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A sadly neglected cognitive element in depression

Abstract

The models of depression hypothesized by leading cognitive-behavioral theorists—especially those of Beck, Lewinsohn, Rehm, and Seligman—are analyzed and it is shown that they probably explain how people make themselves appropriately sad, regretful, disappointed, and annoyed when they suffer major losses and inconveniences. These models, however, do not explain why many people with similar losses and inconveniences also make themselves inappropriately depressed and self-hating. It is hypothesized that the rational-emotive therapy (RET) model of depression has a crucial cognitive and philosophic element—the inclusion of absolutistic, dogmatic shoulds, oughts, and musts—that differentiates people's appropriate feelings of sadness from their inappropriate feelings of depression, and that therefore appreciably adds to our understanding of the causative factors in depression. This neglected theory of depression is examined and discussed.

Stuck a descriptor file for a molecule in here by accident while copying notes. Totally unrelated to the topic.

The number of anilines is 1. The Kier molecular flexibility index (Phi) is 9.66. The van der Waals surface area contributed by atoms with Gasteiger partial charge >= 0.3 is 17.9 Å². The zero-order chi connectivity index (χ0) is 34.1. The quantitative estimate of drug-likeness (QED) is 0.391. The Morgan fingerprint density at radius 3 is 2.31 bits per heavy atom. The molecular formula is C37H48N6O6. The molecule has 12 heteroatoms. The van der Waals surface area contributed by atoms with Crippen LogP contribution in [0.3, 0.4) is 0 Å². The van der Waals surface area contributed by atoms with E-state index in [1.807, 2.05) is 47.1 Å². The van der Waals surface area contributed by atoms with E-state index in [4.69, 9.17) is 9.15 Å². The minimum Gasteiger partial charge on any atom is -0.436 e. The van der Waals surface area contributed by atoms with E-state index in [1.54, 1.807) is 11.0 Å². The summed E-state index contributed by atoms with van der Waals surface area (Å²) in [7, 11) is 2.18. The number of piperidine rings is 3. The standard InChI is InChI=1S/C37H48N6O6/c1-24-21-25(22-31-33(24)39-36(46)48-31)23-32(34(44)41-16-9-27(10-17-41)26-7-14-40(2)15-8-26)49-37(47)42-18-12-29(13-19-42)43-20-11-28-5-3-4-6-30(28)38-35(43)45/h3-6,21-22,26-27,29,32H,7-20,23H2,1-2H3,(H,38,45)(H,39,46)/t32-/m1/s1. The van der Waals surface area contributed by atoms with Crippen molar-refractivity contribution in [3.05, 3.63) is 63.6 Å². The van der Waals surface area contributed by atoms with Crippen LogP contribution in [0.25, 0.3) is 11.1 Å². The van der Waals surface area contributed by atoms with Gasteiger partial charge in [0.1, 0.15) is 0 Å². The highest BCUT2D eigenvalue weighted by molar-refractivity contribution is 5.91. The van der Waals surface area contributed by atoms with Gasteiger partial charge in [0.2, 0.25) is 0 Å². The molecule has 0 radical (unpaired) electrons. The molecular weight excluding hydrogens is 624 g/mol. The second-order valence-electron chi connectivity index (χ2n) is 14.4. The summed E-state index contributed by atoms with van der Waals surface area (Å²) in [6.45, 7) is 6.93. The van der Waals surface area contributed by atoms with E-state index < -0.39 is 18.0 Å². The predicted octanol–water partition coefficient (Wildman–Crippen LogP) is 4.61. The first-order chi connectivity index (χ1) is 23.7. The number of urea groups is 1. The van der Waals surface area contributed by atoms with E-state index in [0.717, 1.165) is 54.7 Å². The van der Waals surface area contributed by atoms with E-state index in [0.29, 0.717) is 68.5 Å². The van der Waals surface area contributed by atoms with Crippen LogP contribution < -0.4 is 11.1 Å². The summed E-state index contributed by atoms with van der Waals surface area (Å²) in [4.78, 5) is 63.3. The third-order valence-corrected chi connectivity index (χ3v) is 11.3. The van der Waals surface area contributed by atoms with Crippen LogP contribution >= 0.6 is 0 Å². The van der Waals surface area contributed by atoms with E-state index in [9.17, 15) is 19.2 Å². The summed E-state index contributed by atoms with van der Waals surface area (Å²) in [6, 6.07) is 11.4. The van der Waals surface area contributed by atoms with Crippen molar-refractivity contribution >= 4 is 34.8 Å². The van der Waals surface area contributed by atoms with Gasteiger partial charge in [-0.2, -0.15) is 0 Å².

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Ellis, A. A sadly neglected cognitive element in depression. Cogn Ther Res 11, 121–145 (1987). https://doi.org/10.1007/BF01183137

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Key words

  • cognitive behavioral therapy
  • cognitive therapy
  • depression
  • psychotherapy
  • rational-emotive therapy